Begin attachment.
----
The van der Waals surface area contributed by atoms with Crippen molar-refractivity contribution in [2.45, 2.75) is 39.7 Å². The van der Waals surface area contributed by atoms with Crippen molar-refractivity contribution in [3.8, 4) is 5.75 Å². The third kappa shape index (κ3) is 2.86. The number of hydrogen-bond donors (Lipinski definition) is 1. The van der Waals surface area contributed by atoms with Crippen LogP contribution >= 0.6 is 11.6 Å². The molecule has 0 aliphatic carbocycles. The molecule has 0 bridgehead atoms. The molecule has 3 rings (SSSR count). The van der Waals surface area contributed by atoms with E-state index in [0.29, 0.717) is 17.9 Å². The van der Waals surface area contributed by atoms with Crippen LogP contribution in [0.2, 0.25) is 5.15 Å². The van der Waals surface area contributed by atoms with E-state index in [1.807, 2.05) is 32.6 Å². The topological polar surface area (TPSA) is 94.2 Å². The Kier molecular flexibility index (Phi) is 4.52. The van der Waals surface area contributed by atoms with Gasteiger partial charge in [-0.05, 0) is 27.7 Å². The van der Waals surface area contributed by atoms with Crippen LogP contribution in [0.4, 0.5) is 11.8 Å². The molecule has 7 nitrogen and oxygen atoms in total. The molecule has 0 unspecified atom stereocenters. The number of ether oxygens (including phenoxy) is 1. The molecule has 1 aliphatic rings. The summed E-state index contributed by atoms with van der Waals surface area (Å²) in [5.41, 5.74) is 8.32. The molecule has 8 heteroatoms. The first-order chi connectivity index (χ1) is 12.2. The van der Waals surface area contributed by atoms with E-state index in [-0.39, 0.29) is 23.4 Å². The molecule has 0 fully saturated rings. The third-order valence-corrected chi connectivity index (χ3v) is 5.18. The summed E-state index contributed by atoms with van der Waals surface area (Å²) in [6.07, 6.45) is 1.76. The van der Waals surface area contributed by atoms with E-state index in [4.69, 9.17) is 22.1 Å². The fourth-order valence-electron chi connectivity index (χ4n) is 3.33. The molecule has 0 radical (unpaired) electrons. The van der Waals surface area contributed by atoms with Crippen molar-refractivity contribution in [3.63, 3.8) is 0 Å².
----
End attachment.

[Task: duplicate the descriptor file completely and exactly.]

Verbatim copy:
The van der Waals surface area contributed by atoms with Crippen molar-refractivity contribution in [2.45, 2.75) is 39.7 Å². The van der Waals surface area contributed by atoms with Crippen molar-refractivity contribution in [3.8, 4) is 5.75 Å². The third kappa shape index (κ3) is 2.86. The number of hydrogen-bond donors (Lipinski definition) is 1. The van der Waals surface area contributed by atoms with Crippen LogP contribution >= 0.6 is 11.6 Å². The molecule has 0 aliphatic carbocycles. The molecule has 0 bridgehead atoms. The molecule has 3 rings (SSSR count). The van der Waals surface area contributed by atoms with E-state index in [0.29, 0.717) is 17.9 Å². The van der Waals surface area contributed by atoms with Crippen LogP contribution in [0.2, 0.25) is 5.15 Å². The van der Waals surface area contributed by atoms with E-state index in [1.807, 2.05) is 32.6 Å². The topological polar surface area (TPSA) is 94.2 Å². The Kier molecular flexibility index (Phi) is 4.52. The van der Waals surface area contributed by atoms with Gasteiger partial charge in [-0.05, 0) is 27.7 Å². The van der Waals surface area contributed by atoms with Crippen LogP contribution in [0.4, 0.5) is 11.8 Å². The molecule has 7 nitrogen and oxygen atoms in total. The molecule has 0 unspecified atom stereocenters. The number of ether oxygens (including phenoxy) is 1. The molecule has 1 aliphatic rings. The summed E-state index contributed by atoms with van der Waals surface area (Å²) in [5.41, 5.74) is 8.32. The molecule has 8 heteroatoms. The first-order chi connectivity index (χ1) is 12.2. The van der Waals surface area contributed by atoms with E-state index in [-0.39, 0.29) is 23.4 Å². The molecule has 0 fully saturated rings. The third-order valence-corrected chi connectivity index (χ3v) is 5.18. The summed E-state index contributed by atoms with van der Waals surface area (Å²) in [6.07, 6.45) is 1.76. The van der Waals surface area contributed by atoms with E-state index in [4.69, 9.17) is 22.1 Å². The fourth-order valence-electron chi connectivity index (χ4n) is 3.33. The molecule has 0 radical (unpaired) electrons. The van der Waals surface area contributed by atoms with Crippen molar-refractivity contribution in [3.63, 3.8) is 0 Å².